• Jun 18, 2020
    When it comes to Spike Lee films, I've now come to expect a film that's at least good. Do the Right Thing is one of my favourite films of all time and BlacKkKlansman easily made my Top 10 list of 2018. It's very clear when you're watching a Spike Lee joint (as he likes to call them). Da 5 Bloods is his most recent directorial outing and streaming seems to be the saving grace for a lot of movies this year. Netflix has recently released it for all subscribers to view, and although a lot of the subject matter may be a lot to take in, I believe, especially due to the timing of the release and how it relates to society today, it is an essential piece of filmmaking. After losing one of their own in war, four American veterans return to where they lost him in order to uncover his body, as well as try to find the gold that they hid away. After this film sets the overall story in motion, it becomes a long, slow journey from beginning to end, but it's very much worth the investment. Becoming close with what seems to be new allies, a new plot begins to unfold, adding a huge layer of reality to the movie as a whole. It was very hard not to compare the notions throughout this film to that of the ones we're dealing with today, and for that reason alone, I believe this film is even more impactful than it already was upon completion. This film begins with real images and footage that are incredibly impactful and eye-opening. Throughout the movie, real images are cut to in order to exploit the harsh realities of certain things. That small aspect of the movie alone will be too much for some to handle. There are some horrific images that are not recreated for the movie, but rather just blatantly displayed on-screen, conveying some of the most emotional messages I've seen in a film in quite some time. On top of that, this movie relies heavily on the characters at the forefront of the story and if you don't buy their chemistry and their history together, this movie would've been a mess. Thankfully, there are some award-worthy performances here from everyone involved. In particular, as most viewers have been proclaiming, Delroy Lindo as Paul delivers one of the very best performances I've seen in a while. His screen presence here is electric and if any of the awards shows were coming soon, I could even make the argument that he deserves to win. He truly brings his A-Game here and I've never seen him better. Granted, this is the most acting I've ever seen from him, so it left quite an impression on me. In addition, Isiah Whitlock Jr., Norm Lewis, Clarke Peters, and the eventual joining of Jonathan Majors, all played off each other as if they were real-life friends. The acting in this film is off the charts. Written by Danny Bilson, Kevin Willmott, Spike Lee, and Paul De Meo, it was very clear that this was a collaborative effort. This film came from the heart and I was most surprised to see Paul De Meo's name attached. He's had his hand in writing video games in recent years, but in terms of feature films, his last notable screenplay was for The Rocketeer in 1991. I really hope to see him return to feature film screenplays in the future. From the way each character interacts with each other to the long monologues given (particularly by Lindo), this movie had me glued to the screen. In the end, Da 5 Bloods is an eye-opening film, to say the least. The story itself is very telling in its own right, but when you compare certain elements to our daily lives, this can be a huge lesson for some viewers. As I said, certain imagery will be too much for viewers to take in, so be wary if you're either squeamish or know that certain things will be stuck in your mind forever. Filled with a stellar cast, backed by superb direction, and written with a lot of care, Da 5 Bloods is a must-see. It's now streaming on Netflix and I highly recommend checking it out. It's also quite possibly the best movie that will be released for a while as well.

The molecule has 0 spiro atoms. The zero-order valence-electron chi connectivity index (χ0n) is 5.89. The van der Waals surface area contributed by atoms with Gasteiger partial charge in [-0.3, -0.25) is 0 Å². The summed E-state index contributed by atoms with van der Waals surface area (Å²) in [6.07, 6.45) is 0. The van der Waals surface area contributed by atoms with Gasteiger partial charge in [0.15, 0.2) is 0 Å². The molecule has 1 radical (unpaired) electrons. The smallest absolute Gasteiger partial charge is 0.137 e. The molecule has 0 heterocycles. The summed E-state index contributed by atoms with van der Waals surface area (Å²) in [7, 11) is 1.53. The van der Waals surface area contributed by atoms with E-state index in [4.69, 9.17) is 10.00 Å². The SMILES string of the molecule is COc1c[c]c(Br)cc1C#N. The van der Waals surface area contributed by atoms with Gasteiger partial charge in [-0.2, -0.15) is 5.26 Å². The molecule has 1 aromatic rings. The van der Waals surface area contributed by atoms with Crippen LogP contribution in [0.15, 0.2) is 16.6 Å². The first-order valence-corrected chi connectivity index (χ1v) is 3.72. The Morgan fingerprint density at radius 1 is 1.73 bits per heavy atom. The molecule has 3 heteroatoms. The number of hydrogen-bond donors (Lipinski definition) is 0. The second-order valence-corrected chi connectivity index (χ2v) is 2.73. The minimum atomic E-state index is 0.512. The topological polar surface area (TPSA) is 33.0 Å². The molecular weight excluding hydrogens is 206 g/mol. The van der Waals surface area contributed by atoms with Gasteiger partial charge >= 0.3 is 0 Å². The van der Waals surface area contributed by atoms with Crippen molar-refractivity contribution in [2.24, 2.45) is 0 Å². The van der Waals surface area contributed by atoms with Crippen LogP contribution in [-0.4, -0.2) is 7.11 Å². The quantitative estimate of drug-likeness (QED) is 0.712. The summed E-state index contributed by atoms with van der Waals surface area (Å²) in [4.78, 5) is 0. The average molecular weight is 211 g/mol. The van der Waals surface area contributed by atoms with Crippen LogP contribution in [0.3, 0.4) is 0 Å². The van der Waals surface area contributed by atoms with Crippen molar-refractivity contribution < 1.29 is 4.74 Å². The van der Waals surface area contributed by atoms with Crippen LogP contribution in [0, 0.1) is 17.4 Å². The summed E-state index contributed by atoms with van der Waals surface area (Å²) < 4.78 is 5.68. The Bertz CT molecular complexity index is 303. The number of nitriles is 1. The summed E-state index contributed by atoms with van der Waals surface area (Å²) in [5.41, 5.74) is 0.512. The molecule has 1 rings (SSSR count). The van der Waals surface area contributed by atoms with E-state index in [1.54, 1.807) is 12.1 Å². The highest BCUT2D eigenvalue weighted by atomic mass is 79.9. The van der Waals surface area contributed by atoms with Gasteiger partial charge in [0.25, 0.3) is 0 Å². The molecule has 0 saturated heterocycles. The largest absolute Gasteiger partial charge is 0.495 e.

KJ P Super Reviewer